Let him go

Jonathan Pollard's passport. He was given Israeli citizenship in 1995. It's expired now, but it should be renewed -- and used.

Jonathan Pollard's passport. He was given Israeli citizenship in 1995. It's expired now, but it should be renewed -- and used.

So Israel will finally send an official letter asking the US to release Jonathan Pollard after 25 years.

I won’t go into the details of why he should be freed — how his sentence was disproportionate, how he was blamed for damage done to the US by spies Aldrich Ames and Robert Hanssen, how he was offered a plea bargain and then hit with a life sentence, how he was treated in prison. I won’t discuss the speculation that he has been kept locked up because of what he knows about the US relationship with Saddam Hussein when he was our ‘ally’, or about the Iran-contra affair. You can find all of this and much more on the Justice for Jonathan Pollard site.

I’ll say that his release now, if it happens, may only mean that the gravely ill Pollard will die in Israel instead of the Federal Prison in Butner, NC. Wouldn’t that be ironic, considering that the Lockerbie Bomber, granted ‘compassionate release’ as a ‘dying man’ is alive and well in Libya a year and a half later!

This has been a dirty business ever since former Defense Secretary Caspar Weinberger submitted a secret memo to Judge Aubry E. Robinson Jr. that caused him to abrogate the plea agreement that Pollard would serve no more than 10 years, and to throw him in prison for life.

Several times Pollard’s freedom was mentioned as a bargaining point in various negotiations, including Wye River and Camp David. According to former Israeli diplomat Lenny Ben-David, he could have been released at the end of 2000:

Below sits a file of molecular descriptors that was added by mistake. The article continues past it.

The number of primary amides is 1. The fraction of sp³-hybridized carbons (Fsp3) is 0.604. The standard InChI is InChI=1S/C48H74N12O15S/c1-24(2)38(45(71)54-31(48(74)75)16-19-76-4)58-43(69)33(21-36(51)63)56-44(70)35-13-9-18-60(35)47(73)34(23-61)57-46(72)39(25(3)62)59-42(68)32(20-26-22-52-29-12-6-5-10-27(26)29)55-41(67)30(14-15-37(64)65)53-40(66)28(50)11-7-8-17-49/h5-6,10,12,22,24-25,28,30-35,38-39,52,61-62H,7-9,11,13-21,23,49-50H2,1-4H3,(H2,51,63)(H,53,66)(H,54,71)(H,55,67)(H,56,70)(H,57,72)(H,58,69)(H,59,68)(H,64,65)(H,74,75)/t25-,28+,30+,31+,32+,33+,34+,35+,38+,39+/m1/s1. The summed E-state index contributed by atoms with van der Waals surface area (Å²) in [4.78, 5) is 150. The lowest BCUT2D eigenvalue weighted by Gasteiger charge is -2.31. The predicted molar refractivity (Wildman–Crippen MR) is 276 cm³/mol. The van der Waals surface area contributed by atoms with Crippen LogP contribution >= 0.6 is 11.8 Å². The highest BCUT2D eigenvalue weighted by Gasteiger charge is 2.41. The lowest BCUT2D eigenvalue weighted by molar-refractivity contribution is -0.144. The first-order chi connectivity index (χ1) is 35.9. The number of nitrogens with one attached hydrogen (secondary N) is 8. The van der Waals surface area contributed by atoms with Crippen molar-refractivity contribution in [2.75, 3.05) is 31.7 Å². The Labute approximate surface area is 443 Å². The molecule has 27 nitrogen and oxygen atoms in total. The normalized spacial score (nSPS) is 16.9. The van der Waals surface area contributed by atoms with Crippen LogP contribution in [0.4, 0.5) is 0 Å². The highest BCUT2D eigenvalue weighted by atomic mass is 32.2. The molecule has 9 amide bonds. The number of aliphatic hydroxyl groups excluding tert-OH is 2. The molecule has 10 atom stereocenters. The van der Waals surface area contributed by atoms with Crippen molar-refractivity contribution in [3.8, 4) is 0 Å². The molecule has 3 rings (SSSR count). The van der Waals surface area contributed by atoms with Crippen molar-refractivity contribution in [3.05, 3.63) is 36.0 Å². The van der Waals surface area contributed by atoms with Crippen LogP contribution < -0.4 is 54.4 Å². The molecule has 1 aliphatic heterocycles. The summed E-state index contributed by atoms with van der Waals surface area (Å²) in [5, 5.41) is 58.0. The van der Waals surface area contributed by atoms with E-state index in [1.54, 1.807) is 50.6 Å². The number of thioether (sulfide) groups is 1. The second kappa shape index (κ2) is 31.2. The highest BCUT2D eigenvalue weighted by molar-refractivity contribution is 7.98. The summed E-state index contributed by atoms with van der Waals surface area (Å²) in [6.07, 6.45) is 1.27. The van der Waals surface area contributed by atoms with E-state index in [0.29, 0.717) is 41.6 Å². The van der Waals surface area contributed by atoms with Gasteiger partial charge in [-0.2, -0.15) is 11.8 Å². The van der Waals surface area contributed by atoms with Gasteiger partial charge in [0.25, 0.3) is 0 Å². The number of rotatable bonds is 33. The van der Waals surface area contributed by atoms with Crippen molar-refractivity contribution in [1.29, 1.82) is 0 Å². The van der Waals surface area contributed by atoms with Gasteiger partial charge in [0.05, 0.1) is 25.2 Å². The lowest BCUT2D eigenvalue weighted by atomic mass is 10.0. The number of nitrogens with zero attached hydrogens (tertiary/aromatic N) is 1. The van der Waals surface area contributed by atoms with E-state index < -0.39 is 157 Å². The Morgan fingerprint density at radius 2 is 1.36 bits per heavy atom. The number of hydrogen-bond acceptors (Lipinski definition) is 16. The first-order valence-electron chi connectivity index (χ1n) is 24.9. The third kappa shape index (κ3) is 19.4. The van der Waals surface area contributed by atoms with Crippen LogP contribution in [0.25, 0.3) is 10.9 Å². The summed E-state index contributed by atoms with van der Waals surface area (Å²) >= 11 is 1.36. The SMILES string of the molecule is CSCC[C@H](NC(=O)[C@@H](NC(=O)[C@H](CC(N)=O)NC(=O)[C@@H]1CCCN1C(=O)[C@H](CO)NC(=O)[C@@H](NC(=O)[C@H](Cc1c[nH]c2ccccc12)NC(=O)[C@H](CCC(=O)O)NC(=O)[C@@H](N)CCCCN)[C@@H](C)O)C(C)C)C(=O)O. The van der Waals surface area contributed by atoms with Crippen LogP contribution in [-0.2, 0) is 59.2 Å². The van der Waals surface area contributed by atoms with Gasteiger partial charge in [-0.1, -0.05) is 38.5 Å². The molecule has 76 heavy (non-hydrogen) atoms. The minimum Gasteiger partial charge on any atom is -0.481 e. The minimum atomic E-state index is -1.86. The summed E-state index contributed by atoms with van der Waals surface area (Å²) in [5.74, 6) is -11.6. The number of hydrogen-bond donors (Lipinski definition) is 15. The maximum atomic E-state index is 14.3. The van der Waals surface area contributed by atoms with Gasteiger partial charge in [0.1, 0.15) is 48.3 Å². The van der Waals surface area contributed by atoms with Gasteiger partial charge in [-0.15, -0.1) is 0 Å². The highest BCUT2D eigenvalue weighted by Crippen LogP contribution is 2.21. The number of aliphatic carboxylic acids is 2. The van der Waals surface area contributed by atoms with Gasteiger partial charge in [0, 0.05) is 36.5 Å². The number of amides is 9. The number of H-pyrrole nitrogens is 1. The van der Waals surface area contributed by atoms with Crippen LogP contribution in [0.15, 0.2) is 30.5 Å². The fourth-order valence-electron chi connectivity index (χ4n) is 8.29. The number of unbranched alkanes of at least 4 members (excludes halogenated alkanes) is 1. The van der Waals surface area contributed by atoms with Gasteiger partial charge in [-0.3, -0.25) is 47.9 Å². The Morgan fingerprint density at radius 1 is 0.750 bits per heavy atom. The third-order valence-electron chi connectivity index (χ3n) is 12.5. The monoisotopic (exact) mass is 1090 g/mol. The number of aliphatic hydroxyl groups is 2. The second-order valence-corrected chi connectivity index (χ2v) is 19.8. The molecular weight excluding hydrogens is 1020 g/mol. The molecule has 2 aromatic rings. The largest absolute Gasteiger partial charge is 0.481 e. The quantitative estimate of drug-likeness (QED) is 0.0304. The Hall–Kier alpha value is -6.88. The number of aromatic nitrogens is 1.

…in my capacity as Israel’s number two diplomat in Washington, I drafted a confidential memo to Israel’s leadership early in 1999 presenting a comprehensive strategy for securing a presidential pardon for Pollard from the lame-duck president, Bill Clinton, during the three months of the American interregnum…

With a great sense of disappointment, I sensed that the strategies presented in my memorandum might have been redirected to securing the pardon of Marc Rich, an American financier who escaped to Switzerland in 1983 after being indicted for tax evasion, money laundering and illegal trading with Iran.

In the period leading up to the presidential interregnum, a major campaign was underway to secure Rich’s pardon. Israel’s prime minister at the time, Ehud Barak, interceded with Clinton on Rich’s behalf, according to congressional testimony by then White House chief of staff John Podesta. Former U.S. attorney Joseph diGenova told “Meet the Press” in February 2001: “When the prime minister of Israel, one of our closest allies, communicates with the president of the United States about a pardon, I would say to you that the president has a pretty good idea of how important the case is. The prime minister of Israel became deeply involved in this case, and he recommended a pardon.”

Rich was pardoned; Pollard was not.

Marc Rich's glamorous ex-wife, Denise, led campaign for Rich's pardon.

Marc Rich's glamorous ex-wife, Denise, led campaign for Rich's pardon.